Joe Burrow expects to be ready to go for the Cincinnati Bengals’ season opener against the host Cleveland Browns on Sunday.
The star quarterback was a full participant at Wednesday’s practice, though Bengals coach Zac Taylor hedged when it came to Burrow’s availability to face the Browns in the 100th meeting between the Ohio rivals.
“He looks good,” Taylor said. “I think it’s wise to take it day to day right now.”
Burrow strained his calf early in training camp and missed a month of practice before returning last week.
“We’re gonna see how these next couple days play out because you never know with these things, but I’m expecting to play,” Burrow said.
At the same time, Burrow and the Bengals are negotiating a contract extension that could make him the highest-paid player in the NFL following similar deals for quarterbacks Jalen Hurts, Lamar Jackson and Justin Herbert over the offseason. A deal may be finalized before Sunday’s game.
It’s a reflection of how far the franchise has come since the dark days before drafting Burrow first overall in 2020. Cincinnati has gone 22-10 when Burrow starts during the past two regular seasons; it reached the Super Bowl in the 2021 season and fell to the Kansas City Chiefs in last year’s AFC Championship Game.
The Bengals added stalwart left tackle Orlando Brown Jr. to an offense that returns running back Joe Mixon and wide receivers Ja’Marr Chase, Tee Higgins and Tyler Boyd. Mixon restructured his contract in July, pointing to the Bengals’ potential.
“I see the bigger picture. I see the task at hand and what we’re trying to build, and in order to keep other players here and pieces here, sometimes you have to sacrifice,” Mixon told the team website. “I felt like this year was the year to sacrifice on the Super Bowl team we can potentially be.”
As for the Bengals’ rivals in the northeast corner of the state, the Browns’ quarterback situation could make them one of the league’s bigger sleepers.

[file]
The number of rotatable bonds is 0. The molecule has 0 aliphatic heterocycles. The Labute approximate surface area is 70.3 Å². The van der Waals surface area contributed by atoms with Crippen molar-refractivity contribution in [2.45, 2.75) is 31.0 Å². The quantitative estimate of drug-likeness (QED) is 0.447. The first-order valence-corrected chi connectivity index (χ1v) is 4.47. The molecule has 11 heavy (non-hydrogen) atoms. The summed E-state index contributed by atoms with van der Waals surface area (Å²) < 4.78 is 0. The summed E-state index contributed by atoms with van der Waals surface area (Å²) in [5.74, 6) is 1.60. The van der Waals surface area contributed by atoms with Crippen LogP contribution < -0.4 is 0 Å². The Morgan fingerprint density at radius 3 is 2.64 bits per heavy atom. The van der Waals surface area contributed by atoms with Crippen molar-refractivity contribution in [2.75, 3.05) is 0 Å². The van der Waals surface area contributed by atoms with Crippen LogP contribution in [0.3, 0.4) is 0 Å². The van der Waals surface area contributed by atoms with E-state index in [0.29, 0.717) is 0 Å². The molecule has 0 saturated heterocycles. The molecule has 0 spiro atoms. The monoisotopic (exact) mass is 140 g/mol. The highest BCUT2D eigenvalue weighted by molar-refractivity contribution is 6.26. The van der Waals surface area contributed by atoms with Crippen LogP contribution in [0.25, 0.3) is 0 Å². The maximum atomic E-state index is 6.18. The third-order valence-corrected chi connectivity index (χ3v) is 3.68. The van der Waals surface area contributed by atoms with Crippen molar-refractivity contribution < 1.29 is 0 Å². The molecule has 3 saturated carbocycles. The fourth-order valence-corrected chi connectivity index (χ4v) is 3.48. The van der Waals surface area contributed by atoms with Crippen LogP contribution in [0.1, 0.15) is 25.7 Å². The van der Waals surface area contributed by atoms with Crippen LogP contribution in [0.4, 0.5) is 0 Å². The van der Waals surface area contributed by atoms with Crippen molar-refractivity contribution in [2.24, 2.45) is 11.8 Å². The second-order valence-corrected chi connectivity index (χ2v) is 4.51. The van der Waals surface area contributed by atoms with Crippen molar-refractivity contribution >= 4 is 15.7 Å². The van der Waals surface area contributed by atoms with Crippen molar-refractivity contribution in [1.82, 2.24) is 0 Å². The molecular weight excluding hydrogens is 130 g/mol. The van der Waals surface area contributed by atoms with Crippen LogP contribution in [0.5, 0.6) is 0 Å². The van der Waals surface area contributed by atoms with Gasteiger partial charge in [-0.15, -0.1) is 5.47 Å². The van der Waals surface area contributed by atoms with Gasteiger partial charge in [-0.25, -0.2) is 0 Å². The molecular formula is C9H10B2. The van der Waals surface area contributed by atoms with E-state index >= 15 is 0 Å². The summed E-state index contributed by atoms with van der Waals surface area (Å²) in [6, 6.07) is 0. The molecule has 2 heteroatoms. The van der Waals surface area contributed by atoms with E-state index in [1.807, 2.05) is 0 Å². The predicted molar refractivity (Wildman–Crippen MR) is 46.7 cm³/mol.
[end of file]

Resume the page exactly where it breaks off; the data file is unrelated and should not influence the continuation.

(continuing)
It’s the dawn of Deshaun Watson’s first full season in Cleveland after two tumultuous years — first a holdout with the Houston Texans, then an 11-game suspension for violating the NFL’s personal conduct policy after more than two dozen women accused him of sexual misconduct during massage sessions.
At his best, Watson has ranked among the league’s top signal-callers. The three-time Pro Bowl selection has a 2.7:1 career touchdown-to-interception ratio.
“I’m not the same guy,” Watson said Wednesday. “I feel like I’ve improved. I’ve evolved to a new level. And I’m ready to be able to show that.
“I don’t want to return as the guy at Houston, I want to be better than that guy. I had a lot of fun, a lot of success in Houston. But I want to have that success and start something new in Cleveland.”
The Bengals lead the Browns 52-47 in the all-time series, but Cleveland has taken five of the past six games and eight of the past 10. Browns coach Kevin Stefanski said it’s unique to start a season against an opponent as familiar as the Bengals.
“There’s so much tape to watch of your scheme versus their scheme, and they’ve obviously evolved over time just like we have,” Stefanski said. “I’m speaking (about) our offense and their defense, but there’s certainly a lot of tape to look at and a lot of different situations.”
Browns wideout Marquise Goodwin, who suffered blood clots in his legs and lungs during training camp, was listed as limited in Wednesday’s practice with an illness. Cornerback Denzel Ward (concussion), safety Juan Thornhill (calf) and defensive end Alex Wright (knee) were also limited.
Bengals defensive end Joseph Ossai (ankle) sat out Wednesday’s practice and is seen as day-to-day.
– Field Level Media